Cálem Vintage Port 1985 and Kopke LBV 2018


Although they belong to the same family, both have vintage in their name and are wines from a single harvest year, there are aspects that differentiate these two Port wines. Find out what they are.


Although they are part of the same family of Port wines - the  Ruby Ports - and share in their name the designation "vintage", LBV Port and Vintage Port present different proposals and even suggest different drinking moments.

Keep reading and find out how to distinguish a LBV Port from a Vintage Port.

What does LBV mean in Port wine?

LBV stands for Late Bottled Vintage and both LBV Port and Vintage Port are made from a careful selection of grapes, harvested in a single year, with unique characteristics that give rise to full-bodied red wines of exceptional quality.
It is after the harvest, in the tasting room, that the process of selecting the wines vinified in each of the years begins. It is at this moment that each one's direction is decided, that the vintages, LBV and Colheitas of a single year begin to be designed. For these categories the ones that exhibit the greatest ageing potential are chosen and their character will be enhanced by the chosen ageing method. Thus, the ageing of a Vintage is done in large wooden vats for only two years. After this period, the wine is transferred to the bottle and it is there that it will continue to age. A long evolution that may last several decades.
LBV Port is also matured in wood, but for a longer period, which may last from four to six years. As the name suggests, this wine is then bottled later.
It is a wine with an exquisite structure, ready to drink, its design is to provide all the experience of the fresh fruit of a ruby in a complex and balanced matrix.

LBV or Vintage Port: the main differences

Late Bottled Vintage Port was developed with the purpose of offering consumers a high quality alternative to Vintage Port, aiming at a more immediate and even more informal consumption.
Being a more accessible wine, it can be drunk on a day-to-day basis with the advantage of being able to be enjoyed for a longer period of time after opening the bottle and normally there is no need for decanting.
A Vintage Port is a wine that is intentionally unfiltered before being bottled. This process will provide a slow precipitation of the bottle. Thus, before serving, it is recommended that the wine be decanted. In LBV's, decanting may or may not be necessary, depending on how long the wine has been in bottle; a wine bottled for more than a year would always appreciate decanting before serving and the style of wine in question. It is possible to find already filtered LBV, which do not gain deposit and, as such, are ready to serve. But there are also some LBV that do not go through this process and are labelled "Unfiltered". These are wines with greater ageing potential and may continue to age in the bottle.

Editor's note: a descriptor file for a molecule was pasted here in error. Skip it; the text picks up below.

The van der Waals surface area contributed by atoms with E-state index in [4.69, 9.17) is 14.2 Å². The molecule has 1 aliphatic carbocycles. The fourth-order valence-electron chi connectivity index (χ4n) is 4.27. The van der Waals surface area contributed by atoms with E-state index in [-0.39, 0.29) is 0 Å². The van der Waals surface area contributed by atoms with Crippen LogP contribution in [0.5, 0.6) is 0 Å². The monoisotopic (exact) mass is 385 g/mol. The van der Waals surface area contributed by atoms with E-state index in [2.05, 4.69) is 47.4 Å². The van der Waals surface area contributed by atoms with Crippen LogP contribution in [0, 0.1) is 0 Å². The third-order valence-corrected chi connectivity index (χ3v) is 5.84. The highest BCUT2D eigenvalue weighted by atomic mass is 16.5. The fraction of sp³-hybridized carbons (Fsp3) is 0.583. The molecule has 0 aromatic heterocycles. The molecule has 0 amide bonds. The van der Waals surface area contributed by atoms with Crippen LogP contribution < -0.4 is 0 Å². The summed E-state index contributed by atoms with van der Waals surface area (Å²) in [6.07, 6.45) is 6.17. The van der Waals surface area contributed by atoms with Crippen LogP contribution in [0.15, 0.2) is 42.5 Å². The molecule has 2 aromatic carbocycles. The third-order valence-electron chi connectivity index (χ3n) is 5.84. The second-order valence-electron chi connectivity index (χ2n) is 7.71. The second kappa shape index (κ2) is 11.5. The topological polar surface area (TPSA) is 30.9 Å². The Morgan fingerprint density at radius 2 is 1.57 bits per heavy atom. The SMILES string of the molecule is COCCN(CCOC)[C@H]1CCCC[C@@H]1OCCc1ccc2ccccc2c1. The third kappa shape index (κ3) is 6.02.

Bearing in mind its longer ageing, LBV Port gives the producer greater creative freedom to, during this period, design a certain wine profile, according to the style he has in mind. This shaping may be done according to the raw material used and the way the wine is stored. For example, if the wine is stored in large vats, there is less exposure to oxidation and greater preservation of fruit and vigour is achieved. If, on the other hand, the ageing is done in barrels or smaller deposits, contact with the air is facilitated, which is reflected in a wine with a smoother and rounder profile.
This results in an interesting polyvalence, which becomes distinctive to this type of Port wine. Presenting itself as a full-bodied and quite fruity wine, an LBV can combine smoothness and elegance with vibrant and intense freshness.
Both being wines from a single harvest, a Vintage Port and a LBV Port share many of their characteristics, such as intense colour, solid structure and a palate that reflects the character of the winegrowing year.
By drinking a more complex and concentrated Late Bottled Vintage Port you can get a rough idea of what the experience of tasting a Vintage Port will be, in a more immediate and accessible way.
Even so, if you have the opportunity, do not fail to taste an authentic Vintage. You will see that it is not for nothing that this is considered the top range of Port wines.
Want to go from theory to practice? In our Uva Wine Shop you will find several references of LBV Port and Vintage Port, which will allow you to experience and understand this distinction.

Suggestion: also read the article "Port Wine: Vintage or Colheita" and learn how to distinguish these two very special categories.